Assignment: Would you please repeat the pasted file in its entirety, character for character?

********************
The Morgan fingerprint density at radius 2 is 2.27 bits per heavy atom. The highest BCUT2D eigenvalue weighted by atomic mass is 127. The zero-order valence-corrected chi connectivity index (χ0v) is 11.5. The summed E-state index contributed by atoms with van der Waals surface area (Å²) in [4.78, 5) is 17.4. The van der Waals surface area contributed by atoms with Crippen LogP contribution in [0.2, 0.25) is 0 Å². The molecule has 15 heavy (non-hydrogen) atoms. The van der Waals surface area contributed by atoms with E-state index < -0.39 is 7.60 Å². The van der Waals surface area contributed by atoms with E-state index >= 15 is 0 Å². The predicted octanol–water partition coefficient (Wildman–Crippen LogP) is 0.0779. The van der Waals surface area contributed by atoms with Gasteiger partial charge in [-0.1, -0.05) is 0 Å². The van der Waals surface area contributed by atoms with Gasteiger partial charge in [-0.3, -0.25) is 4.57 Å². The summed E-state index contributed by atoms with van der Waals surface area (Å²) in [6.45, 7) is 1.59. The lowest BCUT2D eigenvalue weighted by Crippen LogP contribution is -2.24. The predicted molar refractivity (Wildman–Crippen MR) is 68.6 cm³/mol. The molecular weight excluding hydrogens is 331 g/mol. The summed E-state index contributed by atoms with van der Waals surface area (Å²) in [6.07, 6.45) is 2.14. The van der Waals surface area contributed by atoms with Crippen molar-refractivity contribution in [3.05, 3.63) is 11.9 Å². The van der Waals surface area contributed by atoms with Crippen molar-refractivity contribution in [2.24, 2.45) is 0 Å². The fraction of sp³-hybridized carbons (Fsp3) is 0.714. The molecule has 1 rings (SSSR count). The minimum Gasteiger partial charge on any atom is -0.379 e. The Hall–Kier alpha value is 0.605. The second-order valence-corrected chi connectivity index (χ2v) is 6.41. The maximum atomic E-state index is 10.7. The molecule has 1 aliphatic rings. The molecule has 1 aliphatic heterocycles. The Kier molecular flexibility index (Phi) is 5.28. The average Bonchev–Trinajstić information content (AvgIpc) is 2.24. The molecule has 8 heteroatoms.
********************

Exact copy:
The Morgan fingerprint density at radius 2 is 2.27 bits per heavy atom. The highest BCUT2D eigenvalue weighted by atomic mass is 127. The zero-order valence-corrected chi connectivity index (χ0v) is 11.5. The summed E-state index contributed by atoms with van der Waals surface area (Å²) in [4.78, 5) is 17.4. The van der Waals surface area contributed by atoms with Crippen LogP contribution in [0.2, 0.25) is 0 Å². The molecule has 15 heavy (non-hydrogen) atoms. The van der Waals surface area contributed by atoms with E-state index < -0.39 is 7.60 Å². The van der Waals surface area contributed by atoms with E-state index >= 15 is 0 Å². The predicted octanol–water partition coefficient (Wildman–Crippen LogP) is 0.0779. The van der Waals surface area contributed by atoms with Gasteiger partial charge in [-0.1, -0.05) is 0 Å². The van der Waals surface area contributed by atoms with Gasteiger partial charge in [-0.3, -0.25) is 4.57 Å². The summed E-state index contributed by atoms with van der Waals surface area (Å²) in [6.45, 7) is 1.59. The lowest BCUT2D eigenvalue weighted by Crippen LogP contribution is -2.24. The predicted molar refractivity (Wildman–Crippen MR) is 68.6 cm³/mol. The molecular weight excluding hydrogens is 331 g/mol. The summed E-state index contributed by atoms with van der Waals surface area (Å²) in [6.07, 6.45) is 2.14. The van der Waals surface area contributed by atoms with Crippen molar-refractivity contribution in [3.05, 3.63) is 11.9 Å². The van der Waals surface area contributed by atoms with Crippen molar-refractivity contribution in [2.24, 2.45) is 0 Å². The fraction of sp³-hybridized carbons (Fsp3) is 0.714. The molecule has 1 rings (SSSR count). The minimum Gasteiger partial charge on any atom is -0.379 e. The Hall–Kier alpha value is 0.605. The second-order valence-corrected chi connectivity index (χ2v) is 6.41. The maximum atomic E-state index is 10.7. The molecule has 1 aliphatic rings. The molecule has 1 aliphatic heterocycles. The Kier molecular flexibility index (Phi) is 5.28. The average Bonchev–Trinajstić information content (AvgIpc) is 2.24. The molecule has 8 heteroatoms.